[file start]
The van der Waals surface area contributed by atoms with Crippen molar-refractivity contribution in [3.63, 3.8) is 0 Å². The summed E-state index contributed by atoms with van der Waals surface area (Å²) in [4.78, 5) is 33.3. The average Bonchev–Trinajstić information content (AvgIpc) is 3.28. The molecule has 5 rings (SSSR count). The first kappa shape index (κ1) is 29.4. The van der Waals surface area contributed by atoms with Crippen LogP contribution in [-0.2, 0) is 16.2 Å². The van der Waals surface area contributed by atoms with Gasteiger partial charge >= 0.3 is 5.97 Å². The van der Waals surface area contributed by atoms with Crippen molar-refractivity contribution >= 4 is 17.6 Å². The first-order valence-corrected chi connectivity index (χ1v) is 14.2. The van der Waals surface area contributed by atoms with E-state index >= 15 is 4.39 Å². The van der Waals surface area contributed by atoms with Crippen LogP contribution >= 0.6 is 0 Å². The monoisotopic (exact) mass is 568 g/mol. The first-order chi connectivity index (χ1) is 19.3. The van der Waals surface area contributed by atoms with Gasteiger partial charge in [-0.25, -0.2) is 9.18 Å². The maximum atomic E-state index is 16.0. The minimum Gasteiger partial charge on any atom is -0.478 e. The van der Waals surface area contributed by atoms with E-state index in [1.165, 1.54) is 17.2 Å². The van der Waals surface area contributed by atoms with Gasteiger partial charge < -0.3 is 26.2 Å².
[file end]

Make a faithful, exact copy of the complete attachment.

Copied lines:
The van der Waals surface area contributed by atoms with Crippen molar-refractivity contribution in [3.63, 3.8) is 0 Å². The summed E-state index contributed by atoms with van der Waals surface area (Å²) in [4.78, 5) is 33.3. The average Bonchev–Trinajstić information content (AvgIpc) is 3.28. The molecule has 5 rings (SSSR count). The first kappa shape index (κ1) is 29.4. The van der Waals surface area contributed by atoms with Crippen LogP contribution in [-0.2, 0) is 16.2 Å². The van der Waals surface area contributed by atoms with Gasteiger partial charge >= 0.3 is 5.97 Å². The van der Waals surface area contributed by atoms with Crippen molar-refractivity contribution >= 4 is 17.6 Å². The first-order valence-corrected chi connectivity index (χ1v) is 14.2. The van der Waals surface area contributed by atoms with E-state index >= 15 is 4.39 Å². The van der Waals surface area contributed by atoms with Crippen LogP contribution >= 0.6 is 0 Å². The monoisotopic (exact) mass is 568 g/mol. The first-order chi connectivity index (χ1) is 19.3. The van der Waals surface area contributed by atoms with Gasteiger partial charge in [-0.25, -0.2) is 9.18 Å². The maximum atomic E-state index is 16.0. The minimum Gasteiger partial charge on any atom is -0.478 e. The van der Waals surface area contributed by atoms with E-state index in [1.165, 1.54) is 17.2 Å². The van der Waals surface area contributed by atoms with Gasteiger partial charge < -0.3 is 26.2 Å².